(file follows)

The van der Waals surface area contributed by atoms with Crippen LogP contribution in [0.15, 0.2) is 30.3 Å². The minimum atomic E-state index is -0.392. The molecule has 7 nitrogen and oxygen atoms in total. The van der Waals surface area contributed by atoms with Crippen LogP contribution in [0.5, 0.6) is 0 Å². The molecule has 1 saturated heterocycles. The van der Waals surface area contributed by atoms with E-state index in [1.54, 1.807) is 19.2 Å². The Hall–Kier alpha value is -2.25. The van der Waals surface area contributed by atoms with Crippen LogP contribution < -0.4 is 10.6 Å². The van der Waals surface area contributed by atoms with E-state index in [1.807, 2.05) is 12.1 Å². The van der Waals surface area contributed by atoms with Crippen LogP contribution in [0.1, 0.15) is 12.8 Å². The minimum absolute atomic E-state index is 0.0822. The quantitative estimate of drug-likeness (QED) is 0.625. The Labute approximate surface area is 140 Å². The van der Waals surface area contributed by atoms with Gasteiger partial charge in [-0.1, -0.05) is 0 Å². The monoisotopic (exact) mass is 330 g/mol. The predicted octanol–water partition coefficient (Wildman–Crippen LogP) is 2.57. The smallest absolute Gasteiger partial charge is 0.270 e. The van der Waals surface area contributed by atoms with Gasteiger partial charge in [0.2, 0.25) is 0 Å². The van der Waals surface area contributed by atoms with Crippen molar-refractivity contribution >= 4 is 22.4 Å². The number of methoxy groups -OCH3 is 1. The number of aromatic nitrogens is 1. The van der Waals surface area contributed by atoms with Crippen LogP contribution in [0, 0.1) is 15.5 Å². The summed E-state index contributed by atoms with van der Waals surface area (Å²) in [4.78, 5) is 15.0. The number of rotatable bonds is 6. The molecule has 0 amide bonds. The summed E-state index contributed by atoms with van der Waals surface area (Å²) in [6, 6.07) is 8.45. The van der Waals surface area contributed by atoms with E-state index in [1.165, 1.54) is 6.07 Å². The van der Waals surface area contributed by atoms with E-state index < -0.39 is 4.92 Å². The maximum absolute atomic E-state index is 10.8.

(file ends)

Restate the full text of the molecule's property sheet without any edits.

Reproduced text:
The van der Waals surface area contributed by atoms with Crippen LogP contribution in [0.15, 0.2) is 30.3 Å². The minimum atomic E-state index is -0.392. The molecule has 7 nitrogen and oxygen atoms in total. The van der Waals surface area contributed by atoms with Crippen LogP contribution in [0.5, 0.6) is 0 Å². The molecule has 1 saturated heterocycles. The van der Waals surface area contributed by atoms with E-state index in [1.54, 1.807) is 19.2 Å². The Hall–Kier alpha value is -2.25. The van der Waals surface area contributed by atoms with Crippen LogP contribution < -0.4 is 10.6 Å². The van der Waals surface area contributed by atoms with E-state index in [1.807, 2.05) is 12.1 Å². The van der Waals surface area contributed by atoms with Crippen LogP contribution in [0.1, 0.15) is 12.8 Å². The minimum absolute atomic E-state index is 0.0822. The quantitative estimate of drug-likeness (QED) is 0.625. The Labute approximate surface area is 140 Å². The van der Waals surface area contributed by atoms with Gasteiger partial charge in [-0.1, -0.05) is 0 Å². The monoisotopic (exact) mass is 330 g/mol. The predicted octanol–water partition coefficient (Wildman–Crippen LogP) is 2.57. The smallest absolute Gasteiger partial charge is 0.270 e. The van der Waals surface area contributed by atoms with Gasteiger partial charge in [0.2, 0.25) is 0 Å². The van der Waals surface area contributed by atoms with Crippen molar-refractivity contribution >= 4 is 22.4 Å². The number of methoxy groups -OCH3 is 1. The number of aromatic nitrogens is 1. The van der Waals surface area contributed by atoms with Crippen LogP contribution in [0, 0.1) is 15.5 Å². The summed E-state index contributed by atoms with van der Waals surface area (Å²) in [4.78, 5) is 15.0. The number of rotatable bonds is 6. The molecule has 0 amide bonds. The summed E-state index contributed by atoms with van der Waals surface area (Å²) in [6, 6.07) is 8.45. The van der Waals surface area contributed by atoms with E-state index in [1.165, 1.54) is 6.07 Å². The van der Waals surface area contributed by atoms with E-state index < -0.39 is 4.92 Å². The maximum absolute atomic E-state index is 10.8.